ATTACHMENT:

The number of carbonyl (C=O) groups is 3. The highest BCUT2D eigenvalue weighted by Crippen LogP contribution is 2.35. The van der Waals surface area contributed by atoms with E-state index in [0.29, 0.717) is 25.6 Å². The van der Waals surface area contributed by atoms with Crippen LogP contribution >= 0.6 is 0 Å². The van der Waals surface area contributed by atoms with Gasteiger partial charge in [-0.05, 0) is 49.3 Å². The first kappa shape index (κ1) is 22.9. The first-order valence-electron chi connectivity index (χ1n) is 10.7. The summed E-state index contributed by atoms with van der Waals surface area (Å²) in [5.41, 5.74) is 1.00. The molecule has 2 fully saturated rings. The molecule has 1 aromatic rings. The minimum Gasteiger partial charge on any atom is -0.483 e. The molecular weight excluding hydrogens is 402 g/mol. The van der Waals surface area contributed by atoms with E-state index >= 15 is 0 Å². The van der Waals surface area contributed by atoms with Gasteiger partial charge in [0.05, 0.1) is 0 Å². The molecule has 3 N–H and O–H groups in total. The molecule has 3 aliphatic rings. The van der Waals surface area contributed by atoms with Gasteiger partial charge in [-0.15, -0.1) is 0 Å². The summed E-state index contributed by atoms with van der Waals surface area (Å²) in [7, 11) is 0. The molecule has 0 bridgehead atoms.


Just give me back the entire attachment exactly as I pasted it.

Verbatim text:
The number of carbonyl (C=O) groups is 3. The highest BCUT2D eigenvalue weighted by Crippen LogP contribution is 2.35. The van der Waals surface area contributed by atoms with E-state index in [0.29, 0.717) is 25.6 Å². The van der Waals surface area contributed by atoms with Crippen LogP contribution >= 0.6 is 0 Å². The van der Waals surface area contributed by atoms with Gasteiger partial charge in [-0.05, 0) is 49.3 Å². The first kappa shape index (κ1) is 22.9. The first-order valence-electron chi connectivity index (χ1n) is 10.7. The summed E-state index contributed by atoms with van der Waals surface area (Å²) in [5.41, 5.74) is 1.00. The molecule has 2 fully saturated rings. The molecule has 1 aromatic rings. The minimum Gasteiger partial charge on any atom is -0.483 e. The molecular weight excluding hydrogens is 402 g/mol. The van der Waals surface area contributed by atoms with E-state index >= 15 is 0 Å². The van der Waals surface area contributed by atoms with Gasteiger partial charge in [0.05, 0.1) is 0 Å². The molecule has 3 N–H and O–H groups in total. The molecule has 3 aliphatic rings. The van der Waals surface area contributed by atoms with Gasteiger partial charge in [-0.15, -0.1) is 0 Å². The summed E-state index contributed by atoms with van der Waals surface area (Å²) in [7, 11) is 0. The molecule has 0 bridgehead atoms.